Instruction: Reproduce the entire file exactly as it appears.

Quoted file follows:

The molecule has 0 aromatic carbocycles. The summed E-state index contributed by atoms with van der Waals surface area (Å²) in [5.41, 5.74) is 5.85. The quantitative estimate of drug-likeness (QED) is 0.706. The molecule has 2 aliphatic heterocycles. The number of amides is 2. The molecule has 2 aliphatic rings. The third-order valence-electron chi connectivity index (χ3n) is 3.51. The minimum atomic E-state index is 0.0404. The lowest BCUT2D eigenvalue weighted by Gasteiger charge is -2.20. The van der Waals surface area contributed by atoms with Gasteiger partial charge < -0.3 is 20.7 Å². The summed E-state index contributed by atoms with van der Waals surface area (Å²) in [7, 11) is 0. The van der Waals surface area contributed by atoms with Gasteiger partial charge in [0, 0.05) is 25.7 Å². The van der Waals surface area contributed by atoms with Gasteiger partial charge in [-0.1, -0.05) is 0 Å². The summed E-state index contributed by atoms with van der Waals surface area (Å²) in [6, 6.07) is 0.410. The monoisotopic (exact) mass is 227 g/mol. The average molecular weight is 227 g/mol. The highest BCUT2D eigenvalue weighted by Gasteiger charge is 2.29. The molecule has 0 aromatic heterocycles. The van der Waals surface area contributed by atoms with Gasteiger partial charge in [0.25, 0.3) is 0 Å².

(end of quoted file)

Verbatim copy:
The molecule has 0 aromatic carbocycles. The summed E-state index contributed by atoms with van der Waals surface area (Å²) in [5.41, 5.74) is 5.85. The quantitative estimate of drug-likeness (QED) is 0.706. The molecule has 2 aliphatic heterocycles. The number of amides is 2. The molecule has 2 aliphatic rings. The third-order valence-electron chi connectivity index (χ3n) is 3.51. The minimum atomic E-state index is 0.0404. The lowest BCUT2D eigenvalue weighted by Gasteiger charge is -2.20. The van der Waals surface area contributed by atoms with Gasteiger partial charge < -0.3 is 20.7 Å². The summed E-state index contributed by atoms with van der Waals surface area (Å²) in [7, 11) is 0. The van der Waals surface area contributed by atoms with Gasteiger partial charge in [0, 0.05) is 25.7 Å². The van der Waals surface area contributed by atoms with Gasteiger partial charge in [-0.1, -0.05) is 0 Å². The summed E-state index contributed by atoms with van der Waals surface area (Å²) in [6, 6.07) is 0.410. The monoisotopic (exact) mass is 227 g/mol. The average molecular weight is 227 g/mol. The highest BCUT2D eigenvalue weighted by Gasteiger charge is 2.29. The molecule has 0 aromatic heterocycles. The van der Waals surface area contributed by atoms with Gasteiger partial charge in [0.25, 0.3) is 0 Å².